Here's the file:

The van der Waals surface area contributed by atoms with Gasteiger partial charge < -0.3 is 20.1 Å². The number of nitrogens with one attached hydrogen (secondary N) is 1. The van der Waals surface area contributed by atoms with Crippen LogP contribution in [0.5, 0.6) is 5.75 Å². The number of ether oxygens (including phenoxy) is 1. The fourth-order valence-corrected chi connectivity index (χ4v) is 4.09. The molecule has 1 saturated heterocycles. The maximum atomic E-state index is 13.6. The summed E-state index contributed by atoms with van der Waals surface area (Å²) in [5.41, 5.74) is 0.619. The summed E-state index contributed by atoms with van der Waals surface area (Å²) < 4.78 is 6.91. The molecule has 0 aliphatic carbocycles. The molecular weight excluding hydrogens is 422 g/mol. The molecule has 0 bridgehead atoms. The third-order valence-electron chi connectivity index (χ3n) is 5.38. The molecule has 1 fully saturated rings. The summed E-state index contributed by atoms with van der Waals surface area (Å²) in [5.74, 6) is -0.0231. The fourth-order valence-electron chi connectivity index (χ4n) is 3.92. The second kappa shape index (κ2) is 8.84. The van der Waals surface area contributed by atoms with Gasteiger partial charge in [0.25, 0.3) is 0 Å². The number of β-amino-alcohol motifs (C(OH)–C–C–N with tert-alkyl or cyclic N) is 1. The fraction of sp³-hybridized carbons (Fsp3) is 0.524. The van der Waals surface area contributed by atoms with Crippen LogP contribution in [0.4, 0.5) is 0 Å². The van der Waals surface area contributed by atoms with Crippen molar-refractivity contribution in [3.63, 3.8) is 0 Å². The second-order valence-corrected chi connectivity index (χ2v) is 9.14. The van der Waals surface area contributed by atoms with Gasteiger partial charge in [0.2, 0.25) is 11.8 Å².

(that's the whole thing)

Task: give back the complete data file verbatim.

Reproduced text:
The van der Waals surface area contributed by atoms with Gasteiger partial charge < -0.3 is 20.1 Å². The number of nitrogens with one attached hydrogen (secondary N) is 1. The van der Waals surface area contributed by atoms with Crippen LogP contribution in [0.5, 0.6) is 5.75 Å². The number of ether oxygens (including phenoxy) is 1. The fourth-order valence-corrected chi connectivity index (χ4v) is 4.09. The molecule has 1 saturated heterocycles. The maximum atomic E-state index is 13.6. The summed E-state index contributed by atoms with van der Waals surface area (Å²) in [5.41, 5.74) is 0.619. The summed E-state index contributed by atoms with van der Waals surface area (Å²) < 4.78 is 6.91. The molecule has 0 aliphatic carbocycles. The molecular weight excluding hydrogens is 422 g/mol. The molecule has 0 bridgehead atoms. The third-order valence-electron chi connectivity index (χ3n) is 5.38. The molecule has 1 fully saturated rings. The summed E-state index contributed by atoms with van der Waals surface area (Å²) in [5.74, 6) is -0.0231. The fourth-order valence-electron chi connectivity index (χ4n) is 3.92. The second kappa shape index (κ2) is 8.84. The van der Waals surface area contributed by atoms with Gasteiger partial charge in [0.25, 0.3) is 0 Å². The number of β-amino-alcohol motifs (C(OH)–C–C–N with tert-alkyl or cyclic N) is 1. The fraction of sp³-hybridized carbons (Fsp3) is 0.524. The van der Waals surface area contributed by atoms with Crippen LogP contribution in [0.4, 0.5) is 0 Å². The van der Waals surface area contributed by atoms with Crippen molar-refractivity contribution in [3.63, 3.8) is 0 Å². The second-order valence-corrected chi connectivity index (χ2v) is 9.14. The van der Waals surface area contributed by atoms with Gasteiger partial charge in [0.2, 0.25) is 11.8 Å².